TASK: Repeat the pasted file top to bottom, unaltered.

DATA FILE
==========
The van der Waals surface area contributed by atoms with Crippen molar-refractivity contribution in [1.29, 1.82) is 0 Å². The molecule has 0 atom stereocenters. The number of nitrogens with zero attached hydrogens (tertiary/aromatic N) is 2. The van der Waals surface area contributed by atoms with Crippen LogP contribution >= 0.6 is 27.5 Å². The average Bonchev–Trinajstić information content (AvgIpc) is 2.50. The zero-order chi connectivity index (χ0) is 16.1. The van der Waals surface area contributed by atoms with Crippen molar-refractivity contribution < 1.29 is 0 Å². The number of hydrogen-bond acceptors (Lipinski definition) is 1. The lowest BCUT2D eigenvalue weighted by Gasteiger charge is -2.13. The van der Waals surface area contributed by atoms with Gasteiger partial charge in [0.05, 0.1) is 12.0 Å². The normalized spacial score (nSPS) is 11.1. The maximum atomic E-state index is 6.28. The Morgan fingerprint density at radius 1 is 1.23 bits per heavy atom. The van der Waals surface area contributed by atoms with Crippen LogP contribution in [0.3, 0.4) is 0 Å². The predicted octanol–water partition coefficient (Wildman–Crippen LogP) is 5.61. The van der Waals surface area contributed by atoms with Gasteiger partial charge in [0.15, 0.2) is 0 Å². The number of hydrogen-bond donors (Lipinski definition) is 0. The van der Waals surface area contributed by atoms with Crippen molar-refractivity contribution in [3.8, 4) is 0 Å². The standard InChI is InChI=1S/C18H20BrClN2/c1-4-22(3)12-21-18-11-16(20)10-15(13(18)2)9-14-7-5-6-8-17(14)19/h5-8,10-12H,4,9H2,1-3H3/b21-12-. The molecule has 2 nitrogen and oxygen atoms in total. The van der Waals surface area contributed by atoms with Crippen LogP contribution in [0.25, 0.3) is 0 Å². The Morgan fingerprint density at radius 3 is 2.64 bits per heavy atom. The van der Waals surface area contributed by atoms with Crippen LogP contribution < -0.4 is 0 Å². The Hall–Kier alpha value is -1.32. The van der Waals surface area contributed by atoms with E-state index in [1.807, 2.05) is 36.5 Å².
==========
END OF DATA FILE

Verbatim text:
The van der Waals surface area contributed by atoms with Crippen molar-refractivity contribution in [1.29, 1.82) is 0 Å². The molecule has 0 atom stereocenters. The number of nitrogens with zero attached hydrogens (tertiary/aromatic N) is 2. The van der Waals surface area contributed by atoms with Crippen LogP contribution >= 0.6 is 27.5 Å². The average Bonchev–Trinajstić information content (AvgIpc) is 2.50. The zero-order chi connectivity index (χ0) is 16.1. The van der Waals surface area contributed by atoms with Crippen molar-refractivity contribution < 1.29 is 0 Å². The number of hydrogen-bond acceptors (Lipinski definition) is 1. The lowest BCUT2D eigenvalue weighted by Gasteiger charge is -2.13. The van der Waals surface area contributed by atoms with Gasteiger partial charge in [0.05, 0.1) is 12.0 Å². The normalized spacial score (nSPS) is 11.1. The maximum atomic E-state index is 6.28. The Morgan fingerprint density at radius 1 is 1.23 bits per heavy atom. The van der Waals surface area contributed by atoms with Crippen LogP contribution in [0.3, 0.4) is 0 Å². The predicted octanol–water partition coefficient (Wildman–Crippen LogP) is 5.61. The van der Waals surface area contributed by atoms with Gasteiger partial charge in [0.15, 0.2) is 0 Å². The number of hydrogen-bond donors (Lipinski definition) is 0. The van der Waals surface area contributed by atoms with Crippen molar-refractivity contribution in [3.8, 4) is 0 Å². The standard InChI is InChI=1S/C18H20BrClN2/c1-4-22(3)12-21-18-11-16(20)10-15(13(18)2)9-14-7-5-6-8-17(14)19/h5-8,10-12H,4,9H2,1-3H3/b21-12-. The molecule has 2 nitrogen and oxygen atoms in total. The van der Waals surface area contributed by atoms with Crippen LogP contribution in [0.25, 0.3) is 0 Å². The Morgan fingerprint density at radius 3 is 2.64 bits per heavy atom. The van der Waals surface area contributed by atoms with Crippen LogP contribution < -0.4 is 0 Å². The Hall–Kier alpha value is -1.32. The van der Waals surface area contributed by atoms with E-state index in [1.807, 2.05) is 36.5 Å².